The property tax in Spain is lower than Europe’s average, but still there is a number of taxes and fees you should know about when buying or selling a property in Spain.
There are several annual taxes and fees to take into consideration when you think about the cost of owning a house in Spain. Tax implications for buying or selling your property in Spain varies depending upon your residency status (Resident or Non Resident in Spain) and the community and townhall where your property is located.
In this article, we help you understand the costs of purchasing, owning and selling a property in one of the sunniest regions i Spain which Valencian Community or Costa Blanca and Costa Calida (Region of Murcia)
Please read on to get the complete information on property taxes and fees in Spains Costa Blanca and Costa Calida.
What taxes and fees to pay in Spain when buying real estate
In general there are no restrictions for foreigners to purchase any kind or property in Spain. Buyers from Non EU Countries except Norway, Iceland and Switzerland might need to get a so called military certificate to buy in certain areas and not all properties in these areas are affected by this rule. The laws dates back from 1978 and seems obsolete in todays time, but it is still current. We at Mevilla will help you to apply for it quickly and hassle free.
The two existing taxes to purchase a property in Spain are either VAT (Value Added tax) which is payable for new built properties purchased from a developer or the ITP (Property Transfer Tax) which is payable for resale properties. Whilst the VAT as a state tax is 10% in the whole of Spain, the tax for resale properties is fixed by each community independently and is 10% in the Valencian Community (Costa Blanca) and 8% in the Region of Murcia or Costa Calida.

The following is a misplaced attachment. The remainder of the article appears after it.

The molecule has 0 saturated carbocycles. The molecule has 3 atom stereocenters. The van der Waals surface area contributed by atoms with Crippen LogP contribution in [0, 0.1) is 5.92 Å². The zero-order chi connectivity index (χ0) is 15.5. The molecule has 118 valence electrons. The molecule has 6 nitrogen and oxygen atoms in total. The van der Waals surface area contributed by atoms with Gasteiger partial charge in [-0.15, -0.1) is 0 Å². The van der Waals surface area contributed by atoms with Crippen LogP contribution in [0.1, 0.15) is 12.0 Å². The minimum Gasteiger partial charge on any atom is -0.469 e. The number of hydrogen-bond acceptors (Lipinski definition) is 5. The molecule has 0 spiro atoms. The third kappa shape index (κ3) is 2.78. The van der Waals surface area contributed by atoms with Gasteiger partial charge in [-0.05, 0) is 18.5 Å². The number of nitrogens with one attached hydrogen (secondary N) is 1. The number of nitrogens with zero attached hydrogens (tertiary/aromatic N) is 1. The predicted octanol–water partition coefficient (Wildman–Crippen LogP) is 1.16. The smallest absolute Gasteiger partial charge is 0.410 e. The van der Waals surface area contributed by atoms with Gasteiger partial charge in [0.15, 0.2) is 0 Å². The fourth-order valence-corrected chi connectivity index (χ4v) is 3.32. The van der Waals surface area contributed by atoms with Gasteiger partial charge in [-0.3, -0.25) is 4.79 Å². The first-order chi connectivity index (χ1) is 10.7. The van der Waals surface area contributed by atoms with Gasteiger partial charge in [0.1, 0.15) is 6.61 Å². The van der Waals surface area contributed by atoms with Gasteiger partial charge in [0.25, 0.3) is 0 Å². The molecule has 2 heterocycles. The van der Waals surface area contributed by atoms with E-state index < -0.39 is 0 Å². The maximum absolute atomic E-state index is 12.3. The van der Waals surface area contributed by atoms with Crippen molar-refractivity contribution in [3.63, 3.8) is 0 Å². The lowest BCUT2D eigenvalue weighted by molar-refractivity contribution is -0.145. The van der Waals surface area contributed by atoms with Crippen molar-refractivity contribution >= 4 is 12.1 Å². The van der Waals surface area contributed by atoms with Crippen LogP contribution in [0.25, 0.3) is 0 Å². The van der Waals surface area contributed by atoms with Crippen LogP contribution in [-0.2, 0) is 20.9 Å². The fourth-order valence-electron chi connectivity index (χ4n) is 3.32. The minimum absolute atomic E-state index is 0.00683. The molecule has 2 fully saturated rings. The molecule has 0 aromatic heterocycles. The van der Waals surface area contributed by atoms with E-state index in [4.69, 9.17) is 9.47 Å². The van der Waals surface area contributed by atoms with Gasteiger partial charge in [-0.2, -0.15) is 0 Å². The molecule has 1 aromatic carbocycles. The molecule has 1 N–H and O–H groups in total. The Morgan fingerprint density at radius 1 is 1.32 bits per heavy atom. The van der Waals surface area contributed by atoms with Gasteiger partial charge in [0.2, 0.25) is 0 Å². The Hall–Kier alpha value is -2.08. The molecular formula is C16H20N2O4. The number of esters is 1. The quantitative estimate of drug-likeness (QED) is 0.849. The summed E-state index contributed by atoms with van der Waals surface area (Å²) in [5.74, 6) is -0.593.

So buying a resale property in Mil Palmeras will cost you 2% more in taxes than just 6 km further south where you will pay a 8% tax when buying a resale property in San Pedro del Pinatar.
Purchase tax for resale properties in Spain by region:
- Asturias, Catalonia, Valencia and Costa Blanca, Galicia: 10.1%
- Extremadura: 9.9%
- Castilla y Leon: 9.6%
- Cantabria: 9.5%
- Balearic Islands (Mallorca, Menorca, Ibiza): 9.2% average
- Andalucia (Marbella, Malage etc): 9.1% average
- Murcia Costa Calida and Castilla la Mancha: 8.1%
- Aragon, La Rioja, Pais Vasco: 7.1%
- Canary Islands: 6.6%
- Madrid, Navarra: 6.1%
- Alava: 4.1%
- Ceuta, Melilla: 3.1%
Further costs when buying a property in Spain are notary and land registry fees which are suually paid by the buyer and are based on the same public rules over the whole country.
Notary fees: aprox. 1.000 - 2.000 EUR depending on the value of the property and the complexity of the title deed.
Land registry fees: aprox. 800 - 2.000 EUR depending again on the value opf the property